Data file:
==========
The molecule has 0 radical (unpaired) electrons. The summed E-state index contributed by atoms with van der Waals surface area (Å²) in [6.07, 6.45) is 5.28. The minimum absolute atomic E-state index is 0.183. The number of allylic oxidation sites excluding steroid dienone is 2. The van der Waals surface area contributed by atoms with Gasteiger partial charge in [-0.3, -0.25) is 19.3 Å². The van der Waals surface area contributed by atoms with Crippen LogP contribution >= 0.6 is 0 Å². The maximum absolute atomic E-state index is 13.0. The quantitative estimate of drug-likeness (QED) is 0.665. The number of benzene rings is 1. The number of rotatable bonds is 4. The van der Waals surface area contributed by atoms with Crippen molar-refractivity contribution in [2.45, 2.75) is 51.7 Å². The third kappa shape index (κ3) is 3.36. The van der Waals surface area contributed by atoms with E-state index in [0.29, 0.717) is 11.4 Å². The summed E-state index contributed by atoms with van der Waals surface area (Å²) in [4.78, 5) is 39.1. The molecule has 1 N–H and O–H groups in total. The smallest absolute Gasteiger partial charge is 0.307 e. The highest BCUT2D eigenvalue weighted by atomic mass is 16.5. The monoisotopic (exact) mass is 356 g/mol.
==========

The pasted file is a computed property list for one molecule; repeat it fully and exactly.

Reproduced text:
The molecule has 0 radical (unpaired) electrons. The summed E-state index contributed by atoms with van der Waals surface area (Å²) in [6.07, 6.45) is 5.28. The minimum absolute atomic E-state index is 0.183. The number of allylic oxidation sites excluding steroid dienone is 2. The van der Waals surface area contributed by atoms with Gasteiger partial charge in [-0.3, -0.25) is 19.3 Å². The van der Waals surface area contributed by atoms with Crippen LogP contribution >= 0.6 is 0 Å². The maximum absolute atomic E-state index is 13.0. The quantitative estimate of drug-likeness (QED) is 0.665. The number of benzene rings is 1. The number of rotatable bonds is 4. The van der Waals surface area contributed by atoms with Crippen molar-refractivity contribution in [2.45, 2.75) is 51.7 Å². The third kappa shape index (κ3) is 3.36. The van der Waals surface area contributed by atoms with E-state index in [0.29, 0.717) is 11.4 Å². The summed E-state index contributed by atoms with van der Waals surface area (Å²) in [4.78, 5) is 39.1. The molecule has 1 N–H and O–H groups in total. The smallest absolute Gasteiger partial charge is 0.307 e. The highest BCUT2D eigenvalue weighted by atomic mass is 16.5. The monoisotopic (exact) mass is 356 g/mol.